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33rd Sunday in Ordinary Time

Homily Video

33rd Sunday in Ordinary Time Homily Transcript

So the readings as we get towards the end of Ordinary Time and beginning the Advent season are focused on the end. The end of times the end of the temple, and this is what Jesus’ talking about. He’s foretelling the destruction of the temple. So, first he means in a narrow sense the destruction of the Jerusalem temple. So about 40 years after Christ, so about the year 70 AD, the Romans indeed will come in, they’ll destroy the temple in Jerusalem. Israel will never be the same. And so that’s what Jesus is foretelling, when the people are talking about, oh how beautiful the temple looks, and there’s these costly stones and votive offerings. Jesus’ saying, don’t put your faith in the man-made structure, because it’s gonna go away in just a couple generations, and sure enough it will. But, Jesus in a broad sense also means something else by the temple. Whenever we hear the term temple, we should also keep in mind the temple of our bodies, right? Saint Paul talks about that. Keep in mind that your body is a temple of the Holy Spirit. So when Jesus talks about the destruction of the temple, he doesn’t just mean the physical temple in Jerusalem. He actually means the temple of our bodies. So there is gonna be in our lives, or at least multiple times in our lives, when our temple is destroyed. Now I don’t mean we’re gonna die, physically, or our bodies are gonna be destroyed, but maybe some significant moment in our life will change our perspective in a way that it’ll be like an apocalypse for us. The term apocalypse also means an unveiling in Greek. So something might be shown to us. Something that we were blind about before might be made clear to us. The veil in front of our eyes will be taken down. This is what Saint Paul is talking to the Thessalonians by the way. So in a way, the Thessalonians experienced their own apocalypse . Paul tells them, he says, look, you all think you’re holy and you’re doing a good job, but you’re not. You’re acting like a bunch of gossips and busybodies, and you’re not working. Now the Thessalonians weren’t working because they thought the end of the world was gonna come pretty soon. So they just thought, hey, let’s just hang back and drink some good Greek wine or whatever and not do anything, right? But Paul’s like, no, you’re wrong. You gotta get to work, and you gotta stop gossiping about each other. Now that probably shook them up in a way it could have destroyed some of their temples. So for each of us, all right, what could be something that has happened in your life that’s been a defining moment, or maybe something this past year, where your temple in a way has been destroyed? Maybe something’s been revealed to you. Maybe you suffered an illness or a loved one died, that really shook your world. Think about that. Pray about it. And so what we can do then, once you have something in mind, and if something has never happened in your life, maybe look harder, because chances are, like Jesus is right when he foretells our temple’s gonna be destroyed, or it’s gonna come to us. You’re not alone in this destruction. So when you’re suffering this calamity, turn to the Lord in prayer. This is the beauty of a relationship with Christ. He’ll bring something out of that destruction, okay? The temple of Jerusalem was destroyed, but guess what happened? The Catholic Church rose out of the ashes. Your temple might be destroyed, but he’ll resurrect you, and you’ll become even a more, a beautiful, a better person, a saint than you ever could have imagined before. Amen.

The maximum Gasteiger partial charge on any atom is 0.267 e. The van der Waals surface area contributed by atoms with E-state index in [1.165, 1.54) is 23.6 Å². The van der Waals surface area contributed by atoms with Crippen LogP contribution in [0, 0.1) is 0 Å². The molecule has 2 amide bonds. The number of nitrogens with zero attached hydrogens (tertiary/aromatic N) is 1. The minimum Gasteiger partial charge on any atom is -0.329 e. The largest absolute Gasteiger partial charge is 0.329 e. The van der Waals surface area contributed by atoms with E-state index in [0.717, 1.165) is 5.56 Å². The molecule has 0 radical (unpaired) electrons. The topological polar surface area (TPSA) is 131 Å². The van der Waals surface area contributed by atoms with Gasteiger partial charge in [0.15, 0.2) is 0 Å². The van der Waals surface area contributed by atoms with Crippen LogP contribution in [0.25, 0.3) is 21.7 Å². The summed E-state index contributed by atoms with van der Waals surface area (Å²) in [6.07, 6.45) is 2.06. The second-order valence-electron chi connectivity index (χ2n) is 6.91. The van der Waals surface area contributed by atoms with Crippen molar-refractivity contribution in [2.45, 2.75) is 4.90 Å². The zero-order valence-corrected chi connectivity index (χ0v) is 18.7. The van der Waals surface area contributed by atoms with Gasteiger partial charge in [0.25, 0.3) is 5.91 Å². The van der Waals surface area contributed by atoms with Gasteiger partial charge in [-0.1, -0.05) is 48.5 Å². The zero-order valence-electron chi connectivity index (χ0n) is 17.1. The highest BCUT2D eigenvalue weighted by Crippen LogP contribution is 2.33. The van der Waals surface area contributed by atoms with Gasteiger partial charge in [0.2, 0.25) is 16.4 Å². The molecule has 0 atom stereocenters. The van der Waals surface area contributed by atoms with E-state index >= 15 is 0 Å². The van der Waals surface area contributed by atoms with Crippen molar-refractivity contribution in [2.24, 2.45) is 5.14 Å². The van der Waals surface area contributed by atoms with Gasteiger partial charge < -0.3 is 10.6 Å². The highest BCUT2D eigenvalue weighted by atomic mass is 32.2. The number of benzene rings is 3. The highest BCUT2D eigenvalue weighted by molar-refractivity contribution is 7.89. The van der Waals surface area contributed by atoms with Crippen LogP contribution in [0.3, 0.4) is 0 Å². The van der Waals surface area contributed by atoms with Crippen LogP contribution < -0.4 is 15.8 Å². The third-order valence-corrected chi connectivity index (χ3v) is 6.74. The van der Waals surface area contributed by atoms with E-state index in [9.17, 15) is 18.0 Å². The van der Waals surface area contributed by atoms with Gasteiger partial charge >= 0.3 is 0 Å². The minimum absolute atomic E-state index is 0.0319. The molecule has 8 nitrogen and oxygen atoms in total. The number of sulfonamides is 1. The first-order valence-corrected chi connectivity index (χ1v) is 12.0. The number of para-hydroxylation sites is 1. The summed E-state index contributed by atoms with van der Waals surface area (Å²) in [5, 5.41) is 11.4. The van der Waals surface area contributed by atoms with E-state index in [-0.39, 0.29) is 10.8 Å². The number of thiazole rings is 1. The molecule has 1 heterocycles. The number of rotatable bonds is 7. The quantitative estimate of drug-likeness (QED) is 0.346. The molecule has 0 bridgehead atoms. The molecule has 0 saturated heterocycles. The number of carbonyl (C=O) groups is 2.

Readings

First Reading:

Malachi 3:19-20

Second Reading:

2 Thessalonians 3:7-12

Gospel:

Luke 21:5-19

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